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Families plan funerals, children reported among Myanmar dead | Military News

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Monitoring group says three children among 74 killed on Sunday, with 20 more deaths reported on Monday.

The families of dozens of people killed during anti-coup protests in Myanmar were preparing to hold funerals after a night of candle-lit vigils as a monitoring group said that three children were among the dead on Sunday and at least 20 more people were killed in violence on Monday.

The Assistance Association for Political Prisoners (AAPP), which has been tracking arrests and deaths since the February 1 coup, said at least three children, including a 15-year-old girl, were among 74 people killed on Sunday, the bloodiest day since the anti-coup protests began last month.

At least 20 people were shot dead by security forces on Monday, it added.

“Casualties are drastically increasing,” the group said in a statement, adding that it had confirmed a total of 183 deaths since the protests began. It was not possible to independently verify the casualties.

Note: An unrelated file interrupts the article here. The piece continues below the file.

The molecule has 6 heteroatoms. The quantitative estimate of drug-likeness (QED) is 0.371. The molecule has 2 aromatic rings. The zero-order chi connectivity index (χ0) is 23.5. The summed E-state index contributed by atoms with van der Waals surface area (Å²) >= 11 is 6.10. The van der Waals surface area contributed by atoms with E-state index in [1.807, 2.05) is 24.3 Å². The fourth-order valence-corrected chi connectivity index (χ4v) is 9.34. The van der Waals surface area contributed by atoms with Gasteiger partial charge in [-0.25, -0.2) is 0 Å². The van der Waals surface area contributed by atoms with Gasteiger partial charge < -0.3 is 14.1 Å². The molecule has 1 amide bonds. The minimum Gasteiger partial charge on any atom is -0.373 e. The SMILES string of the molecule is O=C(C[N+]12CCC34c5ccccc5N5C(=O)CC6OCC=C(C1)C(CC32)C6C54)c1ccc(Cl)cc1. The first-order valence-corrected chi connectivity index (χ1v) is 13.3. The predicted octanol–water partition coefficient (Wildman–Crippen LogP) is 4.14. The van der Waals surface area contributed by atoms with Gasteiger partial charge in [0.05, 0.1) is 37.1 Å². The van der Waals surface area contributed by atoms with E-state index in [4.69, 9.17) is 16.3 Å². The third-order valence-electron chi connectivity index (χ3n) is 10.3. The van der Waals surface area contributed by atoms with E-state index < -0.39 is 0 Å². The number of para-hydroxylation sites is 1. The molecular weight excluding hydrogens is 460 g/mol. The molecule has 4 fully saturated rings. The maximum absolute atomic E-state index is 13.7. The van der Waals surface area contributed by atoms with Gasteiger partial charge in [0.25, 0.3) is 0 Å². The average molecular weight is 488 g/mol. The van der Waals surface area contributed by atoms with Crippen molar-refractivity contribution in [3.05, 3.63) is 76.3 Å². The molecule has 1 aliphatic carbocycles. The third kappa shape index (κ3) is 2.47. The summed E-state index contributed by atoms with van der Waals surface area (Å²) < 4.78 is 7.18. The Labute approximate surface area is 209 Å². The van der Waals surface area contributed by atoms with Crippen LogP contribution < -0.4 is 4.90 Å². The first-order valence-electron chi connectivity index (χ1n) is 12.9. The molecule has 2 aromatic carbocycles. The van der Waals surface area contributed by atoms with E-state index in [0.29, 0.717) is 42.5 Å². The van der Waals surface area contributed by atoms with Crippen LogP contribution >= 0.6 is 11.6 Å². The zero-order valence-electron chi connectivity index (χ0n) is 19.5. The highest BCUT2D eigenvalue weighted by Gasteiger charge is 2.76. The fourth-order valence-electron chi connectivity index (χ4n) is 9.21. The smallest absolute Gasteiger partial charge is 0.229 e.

United Nations Secretary-General Antonio Guterres was appalled by the escalating violence “at the hands of the country’s military” and called on the international community to help end the repression, his spokesman said.

With the death toll increasing, protesters have begun to hold candlelit vigils [Reuters]

Tens of thousands of people have taken to the streets since the military arrested elected leader Aung San Suu Kyi and her government on February 1 and seized power claiming fraud in last November’s election.

Candle-lit vigils continued overnight in parts of Yangon and Mandalay and some other towns, according to media reports and photographs on social media, with funerals for those killed due to take place on Tuesday.

The AAPP said some 2,175 people had been arrested, charged or sentenced since the military seized power and 1,856 remain in custody.

Six districts of Yangon are now under martial law as a result of Sunday’s violence, which means that anyone arrested there faces trial in a military tribunal rather than a civilian court. Sentences range from three years’ hard labour to execution.



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